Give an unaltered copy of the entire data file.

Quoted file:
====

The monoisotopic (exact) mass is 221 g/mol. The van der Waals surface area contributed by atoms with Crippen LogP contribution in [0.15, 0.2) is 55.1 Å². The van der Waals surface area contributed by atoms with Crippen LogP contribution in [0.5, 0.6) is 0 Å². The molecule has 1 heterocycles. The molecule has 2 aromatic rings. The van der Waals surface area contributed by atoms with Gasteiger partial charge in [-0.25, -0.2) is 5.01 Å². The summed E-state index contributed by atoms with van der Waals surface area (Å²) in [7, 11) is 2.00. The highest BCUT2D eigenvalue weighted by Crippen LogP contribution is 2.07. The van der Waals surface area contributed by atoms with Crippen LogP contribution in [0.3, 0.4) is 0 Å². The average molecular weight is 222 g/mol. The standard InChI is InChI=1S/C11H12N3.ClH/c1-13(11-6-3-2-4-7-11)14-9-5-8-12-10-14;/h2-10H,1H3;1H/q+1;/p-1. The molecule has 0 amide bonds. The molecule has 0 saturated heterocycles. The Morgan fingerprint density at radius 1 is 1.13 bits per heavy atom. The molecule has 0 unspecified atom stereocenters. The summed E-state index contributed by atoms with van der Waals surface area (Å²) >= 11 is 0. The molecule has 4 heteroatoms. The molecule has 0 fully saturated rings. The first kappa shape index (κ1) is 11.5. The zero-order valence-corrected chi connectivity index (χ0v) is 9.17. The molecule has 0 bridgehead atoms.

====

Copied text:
The monoisotopic (exact) mass is 221 g/mol. The van der Waals surface area contributed by atoms with Crippen LogP contribution in [0.15, 0.2) is 55.1 Å². The van der Waals surface area contributed by atoms with Crippen LogP contribution in [0.5, 0.6) is 0 Å². The molecule has 1 heterocycles. The molecule has 2 aromatic rings. The van der Waals surface area contributed by atoms with Gasteiger partial charge in [-0.25, -0.2) is 5.01 Å². The summed E-state index contributed by atoms with van der Waals surface area (Å²) in [7, 11) is 2.00. The highest BCUT2D eigenvalue weighted by Crippen LogP contribution is 2.07. The van der Waals surface area contributed by atoms with Crippen LogP contribution in [0.3, 0.4) is 0 Å². The average molecular weight is 222 g/mol. The standard InChI is InChI=1S/C11H12N3.ClH/c1-13(11-6-3-2-4-7-11)14-9-5-8-12-10-14;/h2-10H,1H3;1H/q+1;/p-1. The molecule has 0 amide bonds. The molecule has 0 saturated heterocycles. The Morgan fingerprint density at radius 1 is 1.13 bits per heavy atom. The molecule has 0 unspecified atom stereocenters. The summed E-state index contributed by atoms with van der Waals surface area (Å²) >= 11 is 0. The molecule has 4 heteroatoms. The molecule has 0 fully saturated rings. The first kappa shape index (κ1) is 11.5. The zero-order valence-corrected chi connectivity index (χ0v) is 9.17. The molecule has 0 bridgehead atoms.